UPDATE: Nov. 16, 2021: President Joe Biden signed on Monday the $1.2 trillion infrastructure bill, which includes funding for grid projects and climate resilience. Biden also issued an executive order outlining the administration’s priorities for implementing the law and setting up a task force to oversee the process.
Biden said the law is “going to make it possible for Americans to get off the sidelines and into the game of manufacturing solar panels, wind turbines, batteries to store energy and power for electric vehicles, including electric school buses, which will mean millions of children will no longer inhale the dangerous diesel fumes that come out of the buses.”
The House on Friday approved a $1.2 trillion bipartisan infrastructure bill that includes about $65 billion for grid infrastructure and $50 billion for cyber and climate resilience over five years. Approved by the Senate in August, the bill now heads to President Joe Biden.
Utility and renewable energy trade groups heralded the bill's passage on Friday, saying it would help spur the shift towards emissions-free electricity through increased funding for transmission, hydrogen and electric vehicles (EVs).
Next week, Democrats in the House of Representatives plan to take up the $1.75 trillion budget reconciliation bill, which includes about $550 billion over 10 years for clean energy and climate programs.
House Democratic leaders on Friday wanted to pass both the infrastructure bill and the budget reconciliation bill, called the Build Back Better Act. But moderate Democrats asked for more financial information about the Build Back Better bill, so a vote on that legislation was delayed.
However, in a key procedural step, the House approved a "rule for consideration" for the reconciliation bill, setting the stage for the House to vote on the legislation next week, according to House Leader Steny Hoyer, D-Md.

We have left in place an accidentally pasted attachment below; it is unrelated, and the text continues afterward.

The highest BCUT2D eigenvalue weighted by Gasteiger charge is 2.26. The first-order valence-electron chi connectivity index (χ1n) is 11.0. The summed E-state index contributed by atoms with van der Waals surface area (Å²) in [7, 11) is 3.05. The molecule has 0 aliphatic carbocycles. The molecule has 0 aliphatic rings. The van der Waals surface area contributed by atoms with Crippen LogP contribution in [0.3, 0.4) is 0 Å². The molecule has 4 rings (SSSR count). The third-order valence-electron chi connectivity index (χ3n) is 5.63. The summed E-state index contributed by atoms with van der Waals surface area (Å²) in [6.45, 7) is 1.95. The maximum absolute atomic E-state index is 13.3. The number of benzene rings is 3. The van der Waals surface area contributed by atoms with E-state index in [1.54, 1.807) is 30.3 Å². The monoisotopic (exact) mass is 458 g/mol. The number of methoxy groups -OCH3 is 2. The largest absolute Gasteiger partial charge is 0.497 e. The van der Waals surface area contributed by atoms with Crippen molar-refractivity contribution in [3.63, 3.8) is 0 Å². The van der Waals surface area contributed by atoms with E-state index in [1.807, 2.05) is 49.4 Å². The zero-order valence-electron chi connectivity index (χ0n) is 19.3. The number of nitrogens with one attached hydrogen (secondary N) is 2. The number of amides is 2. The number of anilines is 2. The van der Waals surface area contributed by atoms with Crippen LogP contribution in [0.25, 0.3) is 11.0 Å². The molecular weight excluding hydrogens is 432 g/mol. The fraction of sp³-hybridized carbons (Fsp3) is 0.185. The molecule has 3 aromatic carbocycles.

Also, the House passed the infrastructure bill with the support of 13 Republicans.
The Edison Electric Institute, a trade group for investor-owned utilities, praised the bill's passage, saying it will make "significant investments in the critical energy infrastructure and new carbon-free technologies our industry needs to deliver a 100-percent clean energy future."
The bill's spending on the electric system will help renewable energy facilities connect to the grid, Heather Zichal, American Clean Power Association CEO, said.
The legislation establishes a $2.5 billion revolving loan fund to establish DOE as an anchor tenant for new or upgraded transmission lines, according to a 129-page summary of the bill. It allows DOE to commit to up to half the capacity of the power lines and then sell the capacity to others.
It also sets up a $6 billion cost-share program to support grid reliability research and development, and demonstration projects as well as a $5 billion grant program for utilities, state and tribes to bolster the grid in the face of extreme weather, wildfire, and natural disaster.
On the regulatory front, the bill gives the Federal Energy Regulatory Commission the authority to approve transmission projects in national interest transmission corridors that are blocked by state inaction or rejection.
However, FERC Commissioner Richard Glick doubts the backstop siting authority will have much practical effect. "I think it's going to be somewhat limited in terms of its deployment," Glick said Oct. 27 during a webinar hosted by the Niskanen Center and the Clean Air Task Force.
The legislation provides $7.5 billion to help set up a national EV charging system and $5 billion for electric school buses. It also contains $6 billion for battery material processing grants and battery manufacturing and recycling grants.
Other provisions in the bill include:
- $8 billion to set up at least four "clean" hydrogen hubs;
- $6 billion in subsidies for uneconomic nuclear power plants;
- $3.5 billion to establish four hubs for removing carbon dioxide from the air; and,
- $2.1 billion for a loan program for carbon dioxide transportation.